To live your life as a citizen “worthy of the gospel of Christ” means to represent Christ in all you say and do (Fee). The term “worthy”, as Chris taught us, pictures weighing something on the scales. The idea is that your manner of life should weigh as much as the gospel you claim to be committed to. Most people are not nearly as interested in discussing absolute, objective truth claims. Most people are even less interested in discussing theology or philosophy, but most people are interested in the practical questions of how to live.

It is not enough to just learn the Word; we must live the gospel out in every area of life, including our earthly citizenship. What type of citizen are you? Do you speak well of our community leaders? Or, are you hyper-critical of anyone who is not of your political persuasion? This critical spirit will not open the doors to the gospel. Are you a law-abiding citizen? Do you seek to have a positive attitude in your community, or are you a pessimistic doomsdayer? Additionally, what type of spouse are you? Do your coworkers and neighbors see something different in your marriage? Do they come to you in the midst of their relational strife? Do those who know you see you loving your kids and spending time with them, while they are pulling out their hair and running away from their own kids? Perhaps they want to know how you can enjoy your kids so much. All that it takes is for you to live a different (not an odd) life before those who don’t have a relationship with Christ.

If you want to live a worthy life and model the gospel, you must stand strong for Christ. Paul’s second challenge to live a worthy life is to…

2.    Suffer well for Christ (1:29–30). In order to suffer well for Christ, you must recognize the nature of suffering and observe positive examples of suffering (Silva). Paul states, “For to you it has been granted for Christ’s sake, not only to believe in Him, but also to suffer for His sake, experiencing the same conflict that you saw in me, and now hear to be in me”. Paul explains that suffering is really “a grace in disguised.” (Sittser) His point is: God gives two grace gifts—salvation and suffering. Of course, every believer wants the gift of salvation, but the gift of suffering is the “gift that nobody wants!” We’re tempted to look for the receipt when this gift comes. Like a Christmas gift we don’t want, we’re tempted to try and return this gift! But God says: “There’s no receipt. The gift of suffering is too important and too significant.” Suffering, too, is a gift of God’s grace!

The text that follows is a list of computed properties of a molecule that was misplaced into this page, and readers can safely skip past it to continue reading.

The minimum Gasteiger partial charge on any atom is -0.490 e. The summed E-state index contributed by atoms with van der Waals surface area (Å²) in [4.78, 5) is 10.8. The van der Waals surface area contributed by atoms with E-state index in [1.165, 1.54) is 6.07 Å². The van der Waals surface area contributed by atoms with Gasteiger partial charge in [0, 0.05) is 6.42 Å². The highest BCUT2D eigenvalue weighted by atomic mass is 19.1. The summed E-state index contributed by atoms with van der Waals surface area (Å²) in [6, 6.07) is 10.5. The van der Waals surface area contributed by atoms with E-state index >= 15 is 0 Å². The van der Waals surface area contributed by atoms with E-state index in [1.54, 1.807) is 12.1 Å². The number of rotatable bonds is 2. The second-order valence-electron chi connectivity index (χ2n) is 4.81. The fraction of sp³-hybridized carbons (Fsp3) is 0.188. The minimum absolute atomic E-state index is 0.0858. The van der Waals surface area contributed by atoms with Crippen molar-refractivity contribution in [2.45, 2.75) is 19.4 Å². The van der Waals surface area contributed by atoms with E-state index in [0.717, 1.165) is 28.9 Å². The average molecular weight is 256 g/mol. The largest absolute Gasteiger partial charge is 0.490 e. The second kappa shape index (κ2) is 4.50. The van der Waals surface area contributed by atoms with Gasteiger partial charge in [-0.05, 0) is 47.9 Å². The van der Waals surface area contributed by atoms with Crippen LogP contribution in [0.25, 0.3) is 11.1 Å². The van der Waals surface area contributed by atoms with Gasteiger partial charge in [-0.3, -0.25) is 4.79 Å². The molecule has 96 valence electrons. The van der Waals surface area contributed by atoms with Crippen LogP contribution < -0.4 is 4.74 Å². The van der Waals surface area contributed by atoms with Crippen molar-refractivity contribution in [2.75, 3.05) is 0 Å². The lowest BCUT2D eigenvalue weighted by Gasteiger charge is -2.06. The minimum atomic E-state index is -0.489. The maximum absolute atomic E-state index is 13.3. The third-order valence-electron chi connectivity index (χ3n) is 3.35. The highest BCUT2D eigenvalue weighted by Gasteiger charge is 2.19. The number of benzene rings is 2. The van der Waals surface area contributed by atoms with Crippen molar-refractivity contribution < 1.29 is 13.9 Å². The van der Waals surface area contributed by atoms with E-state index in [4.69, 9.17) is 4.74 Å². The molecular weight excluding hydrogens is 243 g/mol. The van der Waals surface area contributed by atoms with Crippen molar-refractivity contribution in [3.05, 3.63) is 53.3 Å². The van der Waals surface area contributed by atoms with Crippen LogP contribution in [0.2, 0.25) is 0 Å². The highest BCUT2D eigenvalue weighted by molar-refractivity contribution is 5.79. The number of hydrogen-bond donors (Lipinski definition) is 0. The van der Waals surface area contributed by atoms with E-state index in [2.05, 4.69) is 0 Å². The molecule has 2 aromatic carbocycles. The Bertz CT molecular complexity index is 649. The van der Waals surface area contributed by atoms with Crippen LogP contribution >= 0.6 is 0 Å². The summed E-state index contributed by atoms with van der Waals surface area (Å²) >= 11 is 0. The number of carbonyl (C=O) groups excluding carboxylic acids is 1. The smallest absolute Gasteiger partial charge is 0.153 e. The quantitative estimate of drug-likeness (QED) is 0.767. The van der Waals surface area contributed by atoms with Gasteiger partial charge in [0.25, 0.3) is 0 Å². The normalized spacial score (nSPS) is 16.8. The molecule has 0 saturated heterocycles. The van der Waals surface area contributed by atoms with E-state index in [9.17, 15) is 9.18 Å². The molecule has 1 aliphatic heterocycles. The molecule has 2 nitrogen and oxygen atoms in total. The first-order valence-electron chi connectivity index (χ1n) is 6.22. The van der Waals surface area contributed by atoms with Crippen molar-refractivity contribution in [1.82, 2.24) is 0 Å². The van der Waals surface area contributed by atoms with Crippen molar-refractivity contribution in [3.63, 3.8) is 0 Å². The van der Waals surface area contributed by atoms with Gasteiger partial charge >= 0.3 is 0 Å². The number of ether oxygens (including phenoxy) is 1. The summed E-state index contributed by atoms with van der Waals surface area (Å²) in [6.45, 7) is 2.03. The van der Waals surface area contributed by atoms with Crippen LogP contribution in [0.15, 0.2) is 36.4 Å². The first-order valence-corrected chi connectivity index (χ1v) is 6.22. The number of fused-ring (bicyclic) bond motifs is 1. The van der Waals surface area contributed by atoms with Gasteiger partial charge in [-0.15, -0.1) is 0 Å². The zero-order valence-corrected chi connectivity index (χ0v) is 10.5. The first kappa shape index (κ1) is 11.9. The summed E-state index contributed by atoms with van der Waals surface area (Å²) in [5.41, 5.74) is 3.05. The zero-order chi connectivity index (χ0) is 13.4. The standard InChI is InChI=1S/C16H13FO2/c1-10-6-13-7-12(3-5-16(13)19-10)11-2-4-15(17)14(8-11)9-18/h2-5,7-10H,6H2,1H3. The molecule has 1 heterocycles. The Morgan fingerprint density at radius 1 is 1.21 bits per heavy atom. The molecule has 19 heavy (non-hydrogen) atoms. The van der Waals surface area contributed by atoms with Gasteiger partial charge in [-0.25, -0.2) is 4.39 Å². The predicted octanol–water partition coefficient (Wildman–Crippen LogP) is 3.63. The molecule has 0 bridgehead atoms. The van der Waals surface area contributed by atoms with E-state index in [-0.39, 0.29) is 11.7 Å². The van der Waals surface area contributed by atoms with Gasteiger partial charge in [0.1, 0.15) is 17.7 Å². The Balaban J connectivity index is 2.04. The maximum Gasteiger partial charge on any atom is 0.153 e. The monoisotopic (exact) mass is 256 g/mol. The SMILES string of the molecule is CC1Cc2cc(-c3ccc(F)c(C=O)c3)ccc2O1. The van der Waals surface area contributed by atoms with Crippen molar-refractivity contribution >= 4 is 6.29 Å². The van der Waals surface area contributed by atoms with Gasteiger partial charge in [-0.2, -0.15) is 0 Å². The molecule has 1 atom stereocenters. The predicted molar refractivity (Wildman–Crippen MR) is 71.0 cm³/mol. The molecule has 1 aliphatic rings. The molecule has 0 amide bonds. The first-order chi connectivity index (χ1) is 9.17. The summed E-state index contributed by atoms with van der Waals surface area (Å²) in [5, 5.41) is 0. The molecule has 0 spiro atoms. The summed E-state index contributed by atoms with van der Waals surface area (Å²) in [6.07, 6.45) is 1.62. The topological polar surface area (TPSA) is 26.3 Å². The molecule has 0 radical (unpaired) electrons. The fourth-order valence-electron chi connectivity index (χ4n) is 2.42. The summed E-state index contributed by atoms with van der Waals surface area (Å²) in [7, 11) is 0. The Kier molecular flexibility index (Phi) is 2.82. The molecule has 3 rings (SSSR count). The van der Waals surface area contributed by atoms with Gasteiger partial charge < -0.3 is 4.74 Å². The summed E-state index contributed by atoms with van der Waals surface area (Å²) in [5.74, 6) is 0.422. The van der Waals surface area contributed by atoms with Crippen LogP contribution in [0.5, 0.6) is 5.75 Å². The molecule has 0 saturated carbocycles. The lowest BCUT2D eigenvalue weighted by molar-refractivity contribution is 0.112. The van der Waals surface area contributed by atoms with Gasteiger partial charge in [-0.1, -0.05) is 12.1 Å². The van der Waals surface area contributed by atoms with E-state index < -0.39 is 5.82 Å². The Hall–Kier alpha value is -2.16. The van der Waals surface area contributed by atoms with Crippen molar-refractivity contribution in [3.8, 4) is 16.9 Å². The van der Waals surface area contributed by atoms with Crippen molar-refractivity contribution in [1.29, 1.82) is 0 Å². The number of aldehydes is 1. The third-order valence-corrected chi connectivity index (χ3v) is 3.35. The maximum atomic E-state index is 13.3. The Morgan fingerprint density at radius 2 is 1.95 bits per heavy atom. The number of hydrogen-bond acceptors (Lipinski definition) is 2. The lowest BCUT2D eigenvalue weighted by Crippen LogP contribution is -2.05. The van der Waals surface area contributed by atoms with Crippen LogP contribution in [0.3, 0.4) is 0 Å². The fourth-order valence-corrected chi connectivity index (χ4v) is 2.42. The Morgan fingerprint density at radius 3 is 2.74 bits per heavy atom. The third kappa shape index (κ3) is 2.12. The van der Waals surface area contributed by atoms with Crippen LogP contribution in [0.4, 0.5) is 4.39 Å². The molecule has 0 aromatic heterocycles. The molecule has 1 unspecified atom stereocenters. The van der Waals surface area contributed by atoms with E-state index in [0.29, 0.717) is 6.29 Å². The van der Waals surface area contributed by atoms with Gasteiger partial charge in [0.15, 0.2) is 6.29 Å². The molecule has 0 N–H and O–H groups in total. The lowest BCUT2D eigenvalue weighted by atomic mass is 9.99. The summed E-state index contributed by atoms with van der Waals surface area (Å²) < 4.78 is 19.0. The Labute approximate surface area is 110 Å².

Someone once said, nothing will facilitate growth quicker and better than suffering (Ferguson). I hate to be the bearer of bad news but it’s true. From a human perspective, suffering stinks; but from a godly perspective, suffering is for your good. God wants to sanctify you. Like Jesus, we must be perfected through sufferings (Heb 2:10). Today, will you begin to see your problems as privileges? When you are rejected at work, at school, or in the neighborhood, will you rejoice that you have been counted worthy to suffer with Christ? When your spouse, your children, or your relatives call you a fanatic or a freak, will you bless the Lord and continue to exude love and compassion? Through your suffering, God will permit you to model the gospel to those who need a witness.

Deeper In Gods Word

Tom Renew


William Yates, Sermon – A Captive of Christ, November 2003

Richard R. Melick, Jr., Philippians. The New American Commentary

Gordon D. Fee, Commentary on Philippians

Moises Silva, Commentary on Philippians

Dr. Rick E. Ferguson, Sermon: Suffering: God’s Instrument For Growth

Jerry Sittser, A Grace Disguised: How the Soul Grows Through Loss